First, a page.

Equity markets continued to rise in the second quarter of the year, albeit more slowly. The MSCI World index gained 6.8% over the quarter, US equities rose 8.6%, and European equities rose 2.3%. The performance drivers remained the same with mega caps, tech mega caps in particular, creating the bulk of the performance.
This instalment of the WisdomTree Quarterly Equity Factor Review aims to shed some light on how equity factors behaved in this complicated quarter and how this may have impacted investors’ portfolios.
- Growth stocks continue to lead in developed market equities; a sharp reversal to 2022
- The best factors for 2022 continue to suffer as well, with Value and High Dividends posting sharp underperformance
- In Emerging Markets, the picture is quite different with Value and Size leading the way
Year-to-date equity gains have been concentrated in a handful of expensive names, with equity markets currently pricing a perfect outcome (that is, inflation coming down nicely, growth remaining resilient, and unemployment staying low). Uncertainty remains very high and there are potential opportunities to be found among the laggards, including in defensive or cheaper side of the markets.
Performance in focus: a reversal of 2022
Q2 saw a continuation of the trend that started in Q1. Big tech stocks benefitted from the positive sentiment around generative artificial intelligence (AI) and AI in general, with stocks like Nvidia posting returns of 52.3% during the quarter (after +90% in Q1 already). Equity markets overall were buoyed by optimism on the trajectory of US inflation and by unemployment remaining surprisingly resilient. Overall, 2023 continues to look like the anti-2022: growth stocks are up, Bitcoin is up (83.7% year-to-date), and High Dividend and Value are down. This sharp turnaround highlights, once again, the importance of diversification.
The year remains a difficult period for factor investing in developed markets:
- Growth stocks performed the best in Q2, outperforming by 3.6% globally and 5.2% in the US
- Quality continues to be the second-best factor for the quarter in developed markets, in particular when loading on more expensive tech stocks.
- In developed markets, other factors like Value, High Dividend and Min Volatility all suffered from the change in regimes compared to last year.
- As a testament to the sharp reversal in sentiment/performance, Momentum is posting the worst performance year to date globally and in the US as it could not adjust to the rapid change.
- In emerging markets, Size and Value dominate but most factors were able to produce outperformance over the quarter
Figure 1: Equity factor outperformance in Q1 2023 across regions
2023 has been very consistent factor wise
Looking back at the full six months, the picture is quite coherent. Growth outperformed in 5 out of 6 months, underperforming only by -0.2% in April. It outperformed by more than 2% in half the months (January, March and May). High Dividend underperformed almost every month with a 0.1% outperformance in April, saving it from a ‘perfect’ streak.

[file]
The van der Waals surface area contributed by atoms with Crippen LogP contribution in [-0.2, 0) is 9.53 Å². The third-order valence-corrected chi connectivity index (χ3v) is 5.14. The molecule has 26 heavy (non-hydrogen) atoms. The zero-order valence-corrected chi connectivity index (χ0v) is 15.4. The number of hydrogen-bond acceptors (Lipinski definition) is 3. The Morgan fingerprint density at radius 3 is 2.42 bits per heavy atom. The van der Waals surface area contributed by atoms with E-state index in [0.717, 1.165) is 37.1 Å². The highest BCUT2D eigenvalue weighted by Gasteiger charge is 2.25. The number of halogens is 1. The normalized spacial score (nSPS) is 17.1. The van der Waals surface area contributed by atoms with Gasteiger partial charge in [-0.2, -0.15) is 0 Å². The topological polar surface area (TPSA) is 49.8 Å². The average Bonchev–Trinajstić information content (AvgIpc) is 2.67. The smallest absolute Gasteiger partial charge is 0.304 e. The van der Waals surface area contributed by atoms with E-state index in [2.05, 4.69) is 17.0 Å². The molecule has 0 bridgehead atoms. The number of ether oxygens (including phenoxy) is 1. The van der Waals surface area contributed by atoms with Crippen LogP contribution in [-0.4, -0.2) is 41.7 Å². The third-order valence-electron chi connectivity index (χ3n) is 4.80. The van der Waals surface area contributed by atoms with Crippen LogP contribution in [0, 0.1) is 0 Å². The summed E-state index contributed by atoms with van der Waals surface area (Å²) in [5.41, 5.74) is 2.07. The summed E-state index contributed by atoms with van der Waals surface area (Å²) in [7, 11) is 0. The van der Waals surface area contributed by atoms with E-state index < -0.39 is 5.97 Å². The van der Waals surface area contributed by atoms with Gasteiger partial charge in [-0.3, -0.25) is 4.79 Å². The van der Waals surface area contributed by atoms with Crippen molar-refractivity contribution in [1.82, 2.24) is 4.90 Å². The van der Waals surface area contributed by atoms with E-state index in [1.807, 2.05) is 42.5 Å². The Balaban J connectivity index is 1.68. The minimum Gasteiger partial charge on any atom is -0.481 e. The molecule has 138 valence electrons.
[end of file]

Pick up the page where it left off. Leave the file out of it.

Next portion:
Figure 2: World equity factor outperformance month by month in the first half of 2023
A very concentrated recovery
Looking at the performance of the S&P 500 year-to-date (+16.6%), almost three quarters of it has been created by the ten biggest stocks in the index. Those stocks only represent 27% of the weight in the index. Figure 3 shows, for each stock, its weight in the index and how much it contributed to the index’s half-year performance. Every stock that sits above the red line contributed more than what its weight would entail. Clearly, the eight tech stocks in the S&P 500 top 10 have all contributed very positively, explaining most of the performance of the index.
Figure 3: Weights and contribution to first half 2023 performance of individual stocks in the S&P 500
Valuations continued to increase in Q1
In Q2 2023, markets continued to get more expensive on the back of good performance. However, this average increase hides discrepancies. Growth got more expensive quickly and is showing price-to-earnings ratio (P/E ratio) of more than 30 in the US. However, Value remains very cheap at 7.2 in the US and 9.4 for developed markets. This is also the case for High Dividends with low double digits valuations. Momentum’s valuation is rising fast, a clear sign that the basket is shifting away from cheap Value to expensive Growth. The next few months will tell us if it was too late.
Figure 4: Historical evolution of price to earnings ratios of equity factors
Looking forward to the rest of 2023, it feels like markets are pricing a perfect outcome with inflation coming down nicely, growth remaining resilient and unemployment staying low. Overall, uncertainty remains very high and interest rate volatility continues to be very elevated across the world. US optimism could unravel quickly. With year-to-date gains concentrated in a handful of expensive names, there are potential opportunities in some of the laggards, including in defensive or cheaper side of the markets.